MUR by Apollo Architects and Associates

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MUR by Apollo Architects and Associates

Readers have been discussing "the abundance of introverted architecture that is coming out of Japan" recently, so here's another Japanese house that blocks all views to and from the street but still draws light and air inside.

MUR by Apollo Architects and Associates

The single-storey house by Satoshi Kurosaki and architects Apollo is located in a residential neighborhood in Hodogaya Ward, Yokohama.

MUR by Apollo Architects and Associates

A wall behind the public approach allows for only a glimpse of the private courtyard within.

MUR by Apollo Architects and Associates

The windowless perimeter wall and a winding alley from the entrance give privacy to its single resident by leading visitors around the back of the living space.

MUR by Apollo Architects and Associates

Black floating steps creep up the courtyard wall to a terrace.

MUR by Apollo Architects and Associates

Large glass doors allow in light from the main courtyard and can be slid open to extend the living area.

MUR by Apollo Architects and Associates

Like boxes within a box, the living space and bedroom sit as separate elements within the perimeter wall but remain connected to the two courtyards and each other.

MUR by Apollo Architects and Associates

Photography is by Masao Nishikawa.

MUR by Apollo Architects and Associates

We've published a number of projects by Apollo Architects & Associates, including a house that features a pointy overhang and another house with no exterior windows - see all our stories about Apollo Architects and Associates here.

MUR by Apollo Architects and Associates

Here's some more information from the architects:


MUR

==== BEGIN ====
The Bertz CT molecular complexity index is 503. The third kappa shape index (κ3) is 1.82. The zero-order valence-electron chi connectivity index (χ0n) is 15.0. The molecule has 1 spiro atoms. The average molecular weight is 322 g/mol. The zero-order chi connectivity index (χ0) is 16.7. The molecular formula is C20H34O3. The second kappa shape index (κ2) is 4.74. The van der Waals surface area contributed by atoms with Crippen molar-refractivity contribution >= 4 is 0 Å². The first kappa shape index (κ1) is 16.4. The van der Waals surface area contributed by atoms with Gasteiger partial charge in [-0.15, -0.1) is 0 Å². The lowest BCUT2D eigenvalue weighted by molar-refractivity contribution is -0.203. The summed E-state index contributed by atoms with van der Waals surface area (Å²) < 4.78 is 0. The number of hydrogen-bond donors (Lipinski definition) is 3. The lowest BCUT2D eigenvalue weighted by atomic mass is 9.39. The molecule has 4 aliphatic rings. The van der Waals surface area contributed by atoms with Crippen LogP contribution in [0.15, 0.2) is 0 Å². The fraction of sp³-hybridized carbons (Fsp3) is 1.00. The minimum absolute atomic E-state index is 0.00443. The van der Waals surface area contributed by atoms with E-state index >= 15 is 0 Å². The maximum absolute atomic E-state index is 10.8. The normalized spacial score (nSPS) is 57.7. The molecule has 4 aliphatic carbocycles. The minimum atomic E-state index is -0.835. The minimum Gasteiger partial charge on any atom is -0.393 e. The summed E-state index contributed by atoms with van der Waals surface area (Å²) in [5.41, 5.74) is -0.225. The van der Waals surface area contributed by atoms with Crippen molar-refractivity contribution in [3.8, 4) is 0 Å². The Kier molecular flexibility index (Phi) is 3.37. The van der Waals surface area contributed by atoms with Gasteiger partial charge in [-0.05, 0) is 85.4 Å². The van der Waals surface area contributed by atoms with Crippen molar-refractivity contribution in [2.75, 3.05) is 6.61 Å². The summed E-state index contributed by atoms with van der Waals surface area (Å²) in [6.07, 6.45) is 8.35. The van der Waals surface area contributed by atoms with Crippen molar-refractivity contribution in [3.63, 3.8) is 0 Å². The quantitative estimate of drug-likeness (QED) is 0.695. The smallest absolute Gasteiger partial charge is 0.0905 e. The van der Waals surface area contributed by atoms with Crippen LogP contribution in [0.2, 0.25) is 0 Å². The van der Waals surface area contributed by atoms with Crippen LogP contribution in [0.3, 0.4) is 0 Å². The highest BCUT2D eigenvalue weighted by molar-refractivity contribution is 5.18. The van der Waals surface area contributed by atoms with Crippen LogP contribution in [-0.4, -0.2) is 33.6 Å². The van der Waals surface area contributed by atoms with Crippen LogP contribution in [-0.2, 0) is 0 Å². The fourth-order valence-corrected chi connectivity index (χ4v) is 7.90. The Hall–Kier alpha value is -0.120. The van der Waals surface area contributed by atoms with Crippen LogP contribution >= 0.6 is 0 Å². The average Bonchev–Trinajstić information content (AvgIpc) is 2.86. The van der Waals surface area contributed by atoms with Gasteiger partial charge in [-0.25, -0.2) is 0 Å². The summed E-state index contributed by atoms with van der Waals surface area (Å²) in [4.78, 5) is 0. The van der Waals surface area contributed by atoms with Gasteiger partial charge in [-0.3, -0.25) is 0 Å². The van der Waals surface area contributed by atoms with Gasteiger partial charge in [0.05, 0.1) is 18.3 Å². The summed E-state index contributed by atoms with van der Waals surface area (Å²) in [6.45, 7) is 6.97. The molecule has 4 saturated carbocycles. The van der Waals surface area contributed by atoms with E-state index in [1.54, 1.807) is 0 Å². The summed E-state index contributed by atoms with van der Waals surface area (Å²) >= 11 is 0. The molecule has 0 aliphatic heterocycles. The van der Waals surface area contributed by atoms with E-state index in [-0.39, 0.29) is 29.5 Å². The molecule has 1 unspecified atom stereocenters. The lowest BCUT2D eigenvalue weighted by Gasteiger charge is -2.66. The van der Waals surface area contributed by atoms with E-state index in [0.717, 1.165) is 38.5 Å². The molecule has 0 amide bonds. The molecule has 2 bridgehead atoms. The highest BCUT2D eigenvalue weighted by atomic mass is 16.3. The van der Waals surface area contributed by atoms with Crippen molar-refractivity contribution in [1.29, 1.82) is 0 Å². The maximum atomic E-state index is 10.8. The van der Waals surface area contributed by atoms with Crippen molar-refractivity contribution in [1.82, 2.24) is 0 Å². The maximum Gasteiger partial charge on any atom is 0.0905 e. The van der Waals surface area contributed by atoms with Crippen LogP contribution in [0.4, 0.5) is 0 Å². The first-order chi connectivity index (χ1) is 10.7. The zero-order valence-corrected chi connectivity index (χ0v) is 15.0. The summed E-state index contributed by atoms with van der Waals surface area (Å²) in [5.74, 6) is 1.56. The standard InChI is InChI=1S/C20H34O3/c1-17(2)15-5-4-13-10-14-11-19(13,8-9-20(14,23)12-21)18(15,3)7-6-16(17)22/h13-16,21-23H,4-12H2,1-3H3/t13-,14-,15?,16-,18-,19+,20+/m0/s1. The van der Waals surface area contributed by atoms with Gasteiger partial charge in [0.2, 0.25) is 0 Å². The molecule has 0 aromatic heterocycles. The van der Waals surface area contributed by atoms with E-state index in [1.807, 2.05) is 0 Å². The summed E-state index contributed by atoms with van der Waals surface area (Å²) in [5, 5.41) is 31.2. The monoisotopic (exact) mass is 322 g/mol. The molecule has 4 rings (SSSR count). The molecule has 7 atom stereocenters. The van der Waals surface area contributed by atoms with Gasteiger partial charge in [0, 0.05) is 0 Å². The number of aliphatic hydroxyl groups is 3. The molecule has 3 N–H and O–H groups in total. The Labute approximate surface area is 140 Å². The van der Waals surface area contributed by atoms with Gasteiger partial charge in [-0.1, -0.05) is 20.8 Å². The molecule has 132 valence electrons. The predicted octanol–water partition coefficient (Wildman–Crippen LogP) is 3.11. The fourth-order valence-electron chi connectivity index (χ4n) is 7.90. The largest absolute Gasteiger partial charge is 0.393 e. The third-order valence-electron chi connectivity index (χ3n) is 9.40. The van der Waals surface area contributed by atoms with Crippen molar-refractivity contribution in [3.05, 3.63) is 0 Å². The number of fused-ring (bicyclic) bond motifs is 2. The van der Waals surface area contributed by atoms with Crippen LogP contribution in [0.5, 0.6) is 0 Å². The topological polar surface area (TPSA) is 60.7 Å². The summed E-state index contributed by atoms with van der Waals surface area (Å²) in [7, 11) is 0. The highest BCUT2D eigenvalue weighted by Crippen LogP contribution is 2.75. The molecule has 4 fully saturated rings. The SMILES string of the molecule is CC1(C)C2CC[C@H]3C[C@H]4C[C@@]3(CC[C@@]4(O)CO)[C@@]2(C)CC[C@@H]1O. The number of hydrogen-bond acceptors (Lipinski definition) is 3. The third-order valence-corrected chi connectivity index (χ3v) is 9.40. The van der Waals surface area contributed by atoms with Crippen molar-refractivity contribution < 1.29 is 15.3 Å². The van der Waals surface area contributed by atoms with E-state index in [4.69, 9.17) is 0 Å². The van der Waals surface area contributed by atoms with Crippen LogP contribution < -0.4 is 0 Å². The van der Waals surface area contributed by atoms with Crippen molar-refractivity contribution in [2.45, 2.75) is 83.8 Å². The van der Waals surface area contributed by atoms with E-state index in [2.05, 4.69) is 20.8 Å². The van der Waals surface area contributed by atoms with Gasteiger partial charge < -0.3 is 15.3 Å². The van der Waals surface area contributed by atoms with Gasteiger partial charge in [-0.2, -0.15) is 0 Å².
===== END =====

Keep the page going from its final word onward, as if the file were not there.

This one-storey residence for a single woman is located in a hilly area.

MUR by Apollo Architects and Associates

The client requested a house with an internal courtyard that would eliminate the differences in elevation throughout the site while ensuring a sense of privacy and comfort.

MUR by Apollo Architects and Associates

In response, we decided to model the facade after a simple box encircled by the walls of the building.

MUR by Apollo Architects and Associates

In order to prevent the interior from becoming just a simple one-room space, we considered each of the necessary components to be a "story."

MUR by Apollo Architects and Associates

Opening the door reveals a partial glimpse of the private courtyard that extends beyond the slender window in front of you.

MUR by Apollo Architects and Associates

A glass entrance door stands at one end of the long, narrow porch, while the skylight at the top fills the interior with a soft, gentle light.

MUR by Apollo Architects and Associates

The house is laid out in such a way that you can bypass and go around the long, narrow alley to arrive at the main living area.

MUR by Apollo Architects and Associates

In contrast with the dimensions of the alley, this voluminous space can also be integrated with the internal courtyard when the large sliding door is opened.

MUR by Apollo Architects and Associates

The bedroom, a small breakaway space that lines up with the large central portion of the building while being detached from it, also connects to the backyard, which is itself linked to the dressing room.